April 21, at 3: August 17, at 4: These exploited children have worked for pimps who quit drug dealing for the more lucrative and less risky trade of selling young girls for sex. During the last decade, police tightened their grip on the crack-cocaine trade and imposed stiffer penalties for possession. This drove dealers to look for an easier way to make money; they turned to vulnerable kids on the street. Oakland, with its hundreds of foster care kids and abused children who have run away from home, became prime recruiting ground.
The Internet, technology and cell phones also made it easier for pimps to prey on children. And social workers say even popular culture plays a role: The glorification of sex and pimping in music and fashion sends a message the lifestyle is OK. Now, the children are younger than ever before and the problem is bigger than anyone imagined. Pimps can earn more for younger, healthier and prettier girls. But by the time the cops caught on to this trend, experts say hundreds of kids were being sold for sex on the streets and on the Internet.
Preying on the vulnerable Firm numbers are hard to come by because agencies have only just started to quantify the problem. In one of the most comprehensive counts to date, the Oakland Police Department identified teens younger than 18 being prostituted by at least pimps over the year-and-a-half period that ended in May Statistics show most of the young girls — and sometimes boys — who are caught in this life are fleeing physical or sexual abuse at home or have fallen between the cracks of the foster care system.
A survey of Oakland youths being assisted by the Sexually Abused and Commercially Exploited Youth Program found 88 percent of the youngsters had run away from home and 53 percent came from foster care group homes.
Three-quarters of them had been raped at some time in their lives, and 48 percent had been physically abused growing up. Oakland has a reputation among pedophiles and pimps who roam here from other hot spots in Las Vegas, Sacramento and San Diego as a place to find young prostitutes, officials say.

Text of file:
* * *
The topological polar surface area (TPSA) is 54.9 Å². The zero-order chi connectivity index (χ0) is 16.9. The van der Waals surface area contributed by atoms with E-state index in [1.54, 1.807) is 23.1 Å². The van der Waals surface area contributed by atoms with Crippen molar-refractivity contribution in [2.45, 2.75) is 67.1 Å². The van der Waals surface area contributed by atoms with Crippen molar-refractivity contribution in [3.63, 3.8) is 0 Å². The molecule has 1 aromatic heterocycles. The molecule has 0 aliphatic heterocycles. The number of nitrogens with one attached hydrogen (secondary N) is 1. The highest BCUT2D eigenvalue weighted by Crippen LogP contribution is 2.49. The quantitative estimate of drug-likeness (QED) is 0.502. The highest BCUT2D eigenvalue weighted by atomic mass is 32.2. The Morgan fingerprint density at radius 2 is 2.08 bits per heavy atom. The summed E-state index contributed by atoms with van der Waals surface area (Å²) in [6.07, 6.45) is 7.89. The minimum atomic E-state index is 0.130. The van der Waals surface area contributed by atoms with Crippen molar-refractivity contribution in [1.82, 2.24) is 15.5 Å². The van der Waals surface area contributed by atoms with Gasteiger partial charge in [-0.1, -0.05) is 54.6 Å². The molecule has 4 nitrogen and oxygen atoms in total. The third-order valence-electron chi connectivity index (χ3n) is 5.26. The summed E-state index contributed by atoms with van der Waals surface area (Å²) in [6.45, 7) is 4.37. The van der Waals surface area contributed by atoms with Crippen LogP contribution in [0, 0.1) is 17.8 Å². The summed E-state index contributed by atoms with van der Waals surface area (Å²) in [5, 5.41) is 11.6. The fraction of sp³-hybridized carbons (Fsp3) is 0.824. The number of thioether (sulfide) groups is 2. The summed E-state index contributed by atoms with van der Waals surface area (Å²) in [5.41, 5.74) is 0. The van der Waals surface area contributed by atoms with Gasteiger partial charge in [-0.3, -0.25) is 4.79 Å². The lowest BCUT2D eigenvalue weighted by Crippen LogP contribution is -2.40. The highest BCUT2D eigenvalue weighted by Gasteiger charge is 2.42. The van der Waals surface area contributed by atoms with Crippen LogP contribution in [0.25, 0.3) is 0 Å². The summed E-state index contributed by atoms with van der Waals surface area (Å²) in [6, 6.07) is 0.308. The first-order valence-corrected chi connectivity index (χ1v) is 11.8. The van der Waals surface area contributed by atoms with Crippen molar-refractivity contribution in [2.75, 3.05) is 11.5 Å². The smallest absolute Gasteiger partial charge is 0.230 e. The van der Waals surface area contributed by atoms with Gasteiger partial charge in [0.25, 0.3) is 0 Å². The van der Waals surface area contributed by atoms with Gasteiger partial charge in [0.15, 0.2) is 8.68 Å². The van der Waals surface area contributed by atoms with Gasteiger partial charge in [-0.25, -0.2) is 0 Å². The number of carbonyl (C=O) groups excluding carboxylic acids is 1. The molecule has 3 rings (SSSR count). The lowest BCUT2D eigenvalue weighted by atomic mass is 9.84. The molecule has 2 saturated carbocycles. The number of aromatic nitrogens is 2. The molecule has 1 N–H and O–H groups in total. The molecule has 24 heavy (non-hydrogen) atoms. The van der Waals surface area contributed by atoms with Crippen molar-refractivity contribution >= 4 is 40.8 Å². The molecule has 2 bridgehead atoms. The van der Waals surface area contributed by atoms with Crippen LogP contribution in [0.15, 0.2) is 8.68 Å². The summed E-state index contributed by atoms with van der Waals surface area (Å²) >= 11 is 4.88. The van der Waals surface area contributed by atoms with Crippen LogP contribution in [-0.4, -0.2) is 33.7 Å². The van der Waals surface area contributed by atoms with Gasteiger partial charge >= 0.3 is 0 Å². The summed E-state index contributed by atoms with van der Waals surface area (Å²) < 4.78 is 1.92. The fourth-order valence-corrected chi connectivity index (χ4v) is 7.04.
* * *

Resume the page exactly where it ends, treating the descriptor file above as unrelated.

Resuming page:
Big business, dangerous life Business is booming. Luckily for her, police arrived on the scene and she was spared injury. Officers told her the man was a convicted rapist on parole. The fates of these children only get worse by joining up with the pimps. They live under an iron grip in which they are dependent on their pimps for food, clothing, transportation — even a place to sleep at night.
They hand over all of their money to their pimps. Other girls said they are forced to serve sex up to five men a night. Several other sexually exploited children interviewed said their pimps have threatened them with guns, knives and beatings. In fact, 70 percent of prostituted children in the survey said they had been assaulted while working the streets. But social workers also say many of the young girls turn to the trade in a misplaced desire for affection.
Many of the young girls call their pimps their boyfriends or their daddy and look to them for the love and attention not found in their troubled homes. Both girls were later found and the wannabe pimps were arrested. In the other case, the suspect is charged with pimping, pandering and forced oral copulation. Bock says her caseload is huge. With sexual exploitation of children so widespread, city, county and law enforcement officials are wondering how it festered for years almost unnoticed.
In just one week in July, police from five Bay Area cities, including Oakland, netted arrests in a Bay Area-wide prostitution sting. In Alameda County, law enforcement and social service agencies have formed a network to attack the problem with a common vision: The Sexually Exploited Minors Network jointly works the cases. The agencies in the network approach young prostitutes as victims, rather than criminals. The network is pushing for more funding to expand services.
Recently, the SEM network proposed legislation to decriminalize sexually exploited youths and beef up prosecution of pimps to the fullest extent of the law. A Senate version of the bill is scheduled for a hearing April Network members believe passage of this law could help reverse the devastating trend of youths being prostituted. The safe house is modeled after similar ones in Los Angeles and British Columbia, Canada, to help exploited youth turn their lives around.
The safe house would have a garden where the children can play and have fun — a yard, Thompson said, where these girls might reclaim their childhoods. The secret is now out. A former prostitute, now 15, tells her story. Police, DA seek new ways to combat the problem. Pimps control the commodity — and the pocket money.
Exploring the issue at a town hall meeting. Helping hands offered with faith and compassion.